Today we shall hang bunting from the balustrade, blow up balloons on the beach, and parade along the pier. No more, for the present at least, must we respond to the call of, "Lance Hattatt, this way, please," which has become for so long now a part of our daily lives.
Nearly nine months ago we faced a long and uncertain uphill road. Diagnosed with a very rare form of leukaemia, the future looked bleak, at best. Now, only hours ago, weeks of treatment over, the prognosis is good: no cure but full remission.
|the facade of The Royal Sussex County Hospital, Brighton|
To The Royal Sussex County Hospital, and particularly to the Oncology/Haematology Department, we owe an enormous debt of gratitude. The level of care received has been exemplary, the professionalism from Consultant to cleaner beyond excellent. Brighton should be proud indeed of its medical services.
Built in 1828 The Royal Sussex County Hospital is distinguished on several counts. Designed by Charles Barry [1795 - 1860], later responsible for the Houses of Parliament, the original building, now woefully inadequate and disfigured, is named the Barry Building and is the frontage to much later C19 additions, including a Millennium Wing of 2000.
But the jewel in the crown must surely be the hospital Chapel where, each Sunday when in Brighton, we attend morning services.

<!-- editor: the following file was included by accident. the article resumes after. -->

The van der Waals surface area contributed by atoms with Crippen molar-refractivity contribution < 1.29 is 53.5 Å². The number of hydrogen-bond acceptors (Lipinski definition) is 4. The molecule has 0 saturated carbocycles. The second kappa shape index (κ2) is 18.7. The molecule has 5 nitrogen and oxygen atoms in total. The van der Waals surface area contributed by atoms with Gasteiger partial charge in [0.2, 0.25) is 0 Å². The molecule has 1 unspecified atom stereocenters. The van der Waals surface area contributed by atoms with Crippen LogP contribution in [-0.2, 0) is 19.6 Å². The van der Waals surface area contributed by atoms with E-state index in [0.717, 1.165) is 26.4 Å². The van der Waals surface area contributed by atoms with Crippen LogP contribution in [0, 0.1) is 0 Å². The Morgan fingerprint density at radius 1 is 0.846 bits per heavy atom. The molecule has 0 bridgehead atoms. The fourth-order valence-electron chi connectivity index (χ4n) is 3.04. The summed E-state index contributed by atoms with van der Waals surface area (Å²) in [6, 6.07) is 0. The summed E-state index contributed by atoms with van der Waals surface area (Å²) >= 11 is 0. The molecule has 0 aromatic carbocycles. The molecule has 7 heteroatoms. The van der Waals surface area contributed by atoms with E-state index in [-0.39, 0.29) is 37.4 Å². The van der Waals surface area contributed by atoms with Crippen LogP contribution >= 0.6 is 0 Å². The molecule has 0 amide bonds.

|the interior of the Chapel in The Royal Sussex County Hospital|
Later than the Barry Building this appendix, for it is an awkward and precarious addition, is by the architect William Hallett and dates from 1856.
|the roof lantern in part|
Lit by a roof lantern the finely panelled walls glow with a seasoned warmth in the sunshine. Victorian stained glass reflects colour onto the marble chequered floor, whilst memorial tablets to former staff and patients recall a history of more than a hundred and fifty years.
|a stained glass window depicting Christ the Healer|
And now the hospital looks to a major rebuild at a projected cost of £400 million. Plans submitted to date will see the demolition of all of Barry's work as well as the Grade II listed Chapel. Protests at this act of vandalism are few, and largely go unheard.